The minerals industry’s contribution to Australian innovation depends upon high-value, high-wage jobs in a diversity of professions, including engineers, environmental scientists, geologists, geophysicists, mathematicians and financial officers.
Technological innovation will continue to change the nature of work in mining and therefore skills requirements. For example, increasing automation of mining and logistics is moving workers from mine sites to remote operational centres.
Mining operations will also be more data-driven, requiring programming and analytical skills.
The mining sector’s adoption of new technology and continued pursuit of innovation will improve productivity, safety and efficiency.
The MCA is looking closely at the composition of the future minerals workforce and skills requirement in growth areas such as automation, robotics, artificial intelligence and data analytics.
The MCA has invested over $50 million into minerals higher education since 2000, and in partnership with universities across the country has developed a world-class minerals education sector that is delivering the skills needed in the industry today.
However, the sector must also provide future graduates with the skills the minerals industry will need in the decades to come.
The Australian Government should continue to address the structural weaknesses within the minerals higher education sector through reforms that ensure strong safeguards to secure the viability of traditionally low student enrolment and high cost to universities (including minerals-related disciplines) to ensure that Australians have access to meaningful education opportunities to participate in the future minerals workforce.
Additionally, workplace relations reforms that modernise workplaces and embrace innovation and changing work practices as a result of technology are vital to the competitiveness of the Australian mining industry.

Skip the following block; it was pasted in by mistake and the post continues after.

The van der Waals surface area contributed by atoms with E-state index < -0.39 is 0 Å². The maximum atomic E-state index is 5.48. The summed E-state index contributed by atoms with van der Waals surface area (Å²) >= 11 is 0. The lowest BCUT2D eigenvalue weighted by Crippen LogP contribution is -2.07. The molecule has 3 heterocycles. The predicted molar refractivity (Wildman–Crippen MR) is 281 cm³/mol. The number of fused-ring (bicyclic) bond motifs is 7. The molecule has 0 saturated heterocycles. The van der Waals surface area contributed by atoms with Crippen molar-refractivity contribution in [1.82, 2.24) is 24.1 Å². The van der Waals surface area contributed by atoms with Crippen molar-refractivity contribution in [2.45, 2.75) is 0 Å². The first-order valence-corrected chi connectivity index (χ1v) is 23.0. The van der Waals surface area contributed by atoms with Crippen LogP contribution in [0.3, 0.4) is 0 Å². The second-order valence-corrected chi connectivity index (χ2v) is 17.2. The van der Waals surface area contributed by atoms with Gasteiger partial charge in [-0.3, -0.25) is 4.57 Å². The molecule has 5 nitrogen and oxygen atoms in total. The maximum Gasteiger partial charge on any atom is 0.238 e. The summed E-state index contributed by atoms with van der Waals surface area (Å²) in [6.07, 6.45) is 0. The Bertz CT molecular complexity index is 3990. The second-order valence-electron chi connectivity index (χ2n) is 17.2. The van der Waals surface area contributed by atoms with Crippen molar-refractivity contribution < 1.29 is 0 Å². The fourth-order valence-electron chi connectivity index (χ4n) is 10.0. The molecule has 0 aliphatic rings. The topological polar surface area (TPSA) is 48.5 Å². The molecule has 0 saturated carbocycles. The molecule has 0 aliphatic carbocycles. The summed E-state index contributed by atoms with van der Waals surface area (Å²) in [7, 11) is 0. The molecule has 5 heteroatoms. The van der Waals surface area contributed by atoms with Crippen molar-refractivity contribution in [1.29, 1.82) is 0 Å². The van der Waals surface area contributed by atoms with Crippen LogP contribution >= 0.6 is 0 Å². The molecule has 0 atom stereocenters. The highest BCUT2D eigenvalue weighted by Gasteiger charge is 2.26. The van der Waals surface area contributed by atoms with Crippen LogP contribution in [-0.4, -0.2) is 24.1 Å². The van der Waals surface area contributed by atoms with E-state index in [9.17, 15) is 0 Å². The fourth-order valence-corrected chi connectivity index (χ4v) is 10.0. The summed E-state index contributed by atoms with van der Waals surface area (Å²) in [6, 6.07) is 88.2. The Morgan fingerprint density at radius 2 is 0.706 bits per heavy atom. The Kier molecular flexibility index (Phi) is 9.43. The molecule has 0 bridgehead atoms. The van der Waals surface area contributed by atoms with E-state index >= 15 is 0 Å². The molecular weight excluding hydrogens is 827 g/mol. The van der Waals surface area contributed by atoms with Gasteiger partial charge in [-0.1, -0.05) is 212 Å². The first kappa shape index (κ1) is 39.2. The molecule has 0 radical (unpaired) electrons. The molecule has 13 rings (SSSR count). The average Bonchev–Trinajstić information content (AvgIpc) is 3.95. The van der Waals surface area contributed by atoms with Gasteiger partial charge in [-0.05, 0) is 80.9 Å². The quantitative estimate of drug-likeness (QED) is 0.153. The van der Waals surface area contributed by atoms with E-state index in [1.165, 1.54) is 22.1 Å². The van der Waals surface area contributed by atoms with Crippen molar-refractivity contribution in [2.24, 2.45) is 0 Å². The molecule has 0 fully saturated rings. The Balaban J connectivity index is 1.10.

Australian mining and mining supply companies are also working to raise awareness of their industries amongst young Australians and build the workforce of the future.
Despite mining and METS providing jobs for 1.1 million Australians – or one in every 10 jobs – and great future prospects for the industry, it’s clear that much more needs to be done to make young people aware about the opportunities and rewards in mining and METS.
The mining industry has a great story to tell – our high-skill, high-wage workforce is younger, better-paid, better trained and has a much higher share of apprentices than other sectors, with average full-time weekly pay of $2,610, 67 per cent higher than the all-industries average.
The industry needs to tell its story better to make young people and their parents aware of the tremendous opportunities on offer, including world-leading innovation.
The MCA convened a Minerals Education Summit in Melbourne in 2018 to bring together leaders from industry, academia and government as well as students and graduates to consider the future minerals workforce and discuss changes to skills and education required to deliver new skilled professionals to the Australian mining and mining services industry.
The MCA is currently working with other industry bodies to develop a Workforce Strategy, as well as conducting further research with young people into how to create incentives to get them interested in careers in the mining and METS sector.